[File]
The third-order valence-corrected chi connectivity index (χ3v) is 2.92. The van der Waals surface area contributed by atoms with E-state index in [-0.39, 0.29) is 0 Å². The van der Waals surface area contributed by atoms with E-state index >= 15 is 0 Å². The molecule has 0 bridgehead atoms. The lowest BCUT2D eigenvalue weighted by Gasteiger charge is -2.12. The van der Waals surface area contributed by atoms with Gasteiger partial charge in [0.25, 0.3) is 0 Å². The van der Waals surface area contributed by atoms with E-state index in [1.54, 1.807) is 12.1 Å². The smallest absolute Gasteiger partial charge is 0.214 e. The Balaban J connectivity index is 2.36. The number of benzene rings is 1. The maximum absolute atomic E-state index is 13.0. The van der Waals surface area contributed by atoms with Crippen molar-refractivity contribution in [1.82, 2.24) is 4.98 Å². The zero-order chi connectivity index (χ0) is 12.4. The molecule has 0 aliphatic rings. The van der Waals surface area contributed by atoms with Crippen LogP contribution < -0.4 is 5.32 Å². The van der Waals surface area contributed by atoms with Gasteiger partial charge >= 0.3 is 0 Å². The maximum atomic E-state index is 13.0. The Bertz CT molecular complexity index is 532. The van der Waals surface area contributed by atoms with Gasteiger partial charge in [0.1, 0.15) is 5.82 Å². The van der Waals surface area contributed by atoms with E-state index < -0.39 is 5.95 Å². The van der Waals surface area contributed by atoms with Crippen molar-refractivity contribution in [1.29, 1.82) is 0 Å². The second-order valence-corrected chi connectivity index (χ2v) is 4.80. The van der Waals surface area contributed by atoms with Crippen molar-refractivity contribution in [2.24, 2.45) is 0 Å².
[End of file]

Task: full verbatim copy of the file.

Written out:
The third-order valence-corrected chi connectivity index (χ3v) is 2.92. The van der Waals surface area contributed by atoms with E-state index in [-0.39, 0.29) is 0 Å². The van der Waals surface area contributed by atoms with E-state index >= 15 is 0 Å². The molecule has 0 bridgehead atoms. The lowest BCUT2D eigenvalue weighted by Gasteiger charge is -2.12. The van der Waals surface area contributed by atoms with Gasteiger partial charge in [0.25, 0.3) is 0 Å². The van der Waals surface area contributed by atoms with E-state index in [1.54, 1.807) is 12.1 Å². The smallest absolute Gasteiger partial charge is 0.214 e. The Balaban J connectivity index is 2.36. The number of benzene rings is 1. The maximum absolute atomic E-state index is 13.0. The van der Waals surface area contributed by atoms with Crippen molar-refractivity contribution in [1.82, 2.24) is 4.98 Å². The zero-order chi connectivity index (χ0) is 12.4. The molecule has 0 aliphatic rings. The van der Waals surface area contributed by atoms with Crippen LogP contribution < -0.4 is 5.32 Å². The van der Waals surface area contributed by atoms with Gasteiger partial charge >= 0.3 is 0 Å². The maximum atomic E-state index is 13.0. The Bertz CT molecular complexity index is 532. The van der Waals surface area contributed by atoms with Gasteiger partial charge in [0.1, 0.15) is 5.82 Å². The van der Waals surface area contributed by atoms with E-state index < -0.39 is 5.95 Å². The van der Waals surface area contributed by atoms with Crippen molar-refractivity contribution in [1.29, 1.82) is 0 Å². The second-order valence-corrected chi connectivity index (χ2v) is 4.80. The van der Waals surface area contributed by atoms with Crippen molar-refractivity contribution in [2.24, 2.45) is 0 Å².